MES, WHS and Mill Creek Elementary School in Madison City are the only three schools in Alabama to be nominated for the national award that is given to a school that saves energy, reduces costs, features environmentally sustainable learning spaces, protects health, fosters wellness, and offers environmental education to boost academic achievement and community engagement.
“The schools who applied went through a rigorous review process for this award,” said Dr. Tommy Bice, state superintendent of education. “I am very proud of the teachers, staff, students and parents that applied to be Alabama’s first Green Ribbon Schools. The enthusiasm, hard work and creativity demonstrated by the three awardees provide an excellent environment for a well-rounded education, with an emphasis on addressing the challenges and opportunities of the 21st century.”
MES is being recognized as the first school in the Southeast modeled after a forest.
With the Talladega National Forest right next door, the school has caught the attention of the USDE for integrating forestry, conservation and environmental education into its curriculum.
WHS is being lauded by USDE for its use of science, math and technology applications as problem-solving tools for environmental issues, greenhouse related science and the value of healthier lifestyles.
Talladega County Schools Superintendent Suzanne Lacey said the nomination came several months ago through the School System’s work with the Alabama Department of Economic and Community Affairs.
She said 10 schools were nominated throughout the state before being reduced to three. The fact that two of the three schools are in the Talladega County School System speaks to the success of its 21st century learning endeavors.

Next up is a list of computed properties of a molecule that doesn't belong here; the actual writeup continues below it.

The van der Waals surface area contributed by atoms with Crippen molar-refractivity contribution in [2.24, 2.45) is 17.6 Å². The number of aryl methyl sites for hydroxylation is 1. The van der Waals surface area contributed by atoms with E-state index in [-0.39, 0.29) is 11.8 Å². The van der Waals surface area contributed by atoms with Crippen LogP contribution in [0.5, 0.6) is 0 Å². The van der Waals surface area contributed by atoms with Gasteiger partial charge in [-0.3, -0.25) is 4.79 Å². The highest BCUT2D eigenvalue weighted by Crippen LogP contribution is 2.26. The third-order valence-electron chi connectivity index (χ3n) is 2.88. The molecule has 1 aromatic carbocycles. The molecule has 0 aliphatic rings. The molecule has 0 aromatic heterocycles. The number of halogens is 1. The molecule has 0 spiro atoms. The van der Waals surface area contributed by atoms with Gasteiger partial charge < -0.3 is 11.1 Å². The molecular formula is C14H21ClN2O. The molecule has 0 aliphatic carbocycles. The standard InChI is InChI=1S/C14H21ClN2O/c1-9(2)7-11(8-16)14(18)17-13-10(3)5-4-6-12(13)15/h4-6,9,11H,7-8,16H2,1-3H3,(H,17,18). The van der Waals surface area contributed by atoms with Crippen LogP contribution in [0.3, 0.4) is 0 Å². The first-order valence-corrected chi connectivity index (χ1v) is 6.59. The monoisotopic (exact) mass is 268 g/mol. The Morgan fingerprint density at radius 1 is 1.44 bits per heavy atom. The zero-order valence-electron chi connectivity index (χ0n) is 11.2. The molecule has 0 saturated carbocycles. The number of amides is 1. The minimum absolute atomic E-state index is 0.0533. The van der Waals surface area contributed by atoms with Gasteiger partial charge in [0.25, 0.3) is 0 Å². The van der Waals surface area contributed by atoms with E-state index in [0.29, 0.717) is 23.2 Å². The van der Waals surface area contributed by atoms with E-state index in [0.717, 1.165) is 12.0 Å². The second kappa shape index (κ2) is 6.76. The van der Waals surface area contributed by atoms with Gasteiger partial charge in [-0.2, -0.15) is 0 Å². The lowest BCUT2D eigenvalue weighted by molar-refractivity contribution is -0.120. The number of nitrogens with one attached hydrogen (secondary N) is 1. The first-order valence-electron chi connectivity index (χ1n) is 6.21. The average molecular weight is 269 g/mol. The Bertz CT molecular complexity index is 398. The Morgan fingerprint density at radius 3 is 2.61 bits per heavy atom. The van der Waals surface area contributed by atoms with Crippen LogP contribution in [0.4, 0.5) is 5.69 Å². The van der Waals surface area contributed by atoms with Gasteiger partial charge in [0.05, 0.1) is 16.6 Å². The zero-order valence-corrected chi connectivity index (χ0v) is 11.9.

“I think it just really supports our work with environmental education both at Munford and Winterboro and our work with energy conservation,” Lacey said.
“What we’ve done with project-based learning has really just gone to support our work with students and hands-on studies with students we are able to implement.”
A total of 33 states, the District of Columbia and the Bureau of Indian Education were allowed to nominate up to three public schools and one private school for the award.
The national award winner or winners will be announced Monday, April 23, and will attend a ceremony in Washington, D.C., in June.
The State Department of Education will host a recognition ceremony for the Alabama school nominees at its meeting Thursday, May 10, and a picnic lunch for up to five representatives from each of the nominated schools.
The schools will also receive Project Wild and Project Wet, curriculum and teaching guides, provided by the Alabama Department of Conservation and Natural Resources.
The Environmental Education Association of Alabama will also provide the registration of one school to its 2013 conference and membership to the organization.
Green Ribbon flags, sponsored by Legacy, Partners in Environmental Education, will also be presented to each of the three schools.
Contact Aziza Jackson at email@example.com.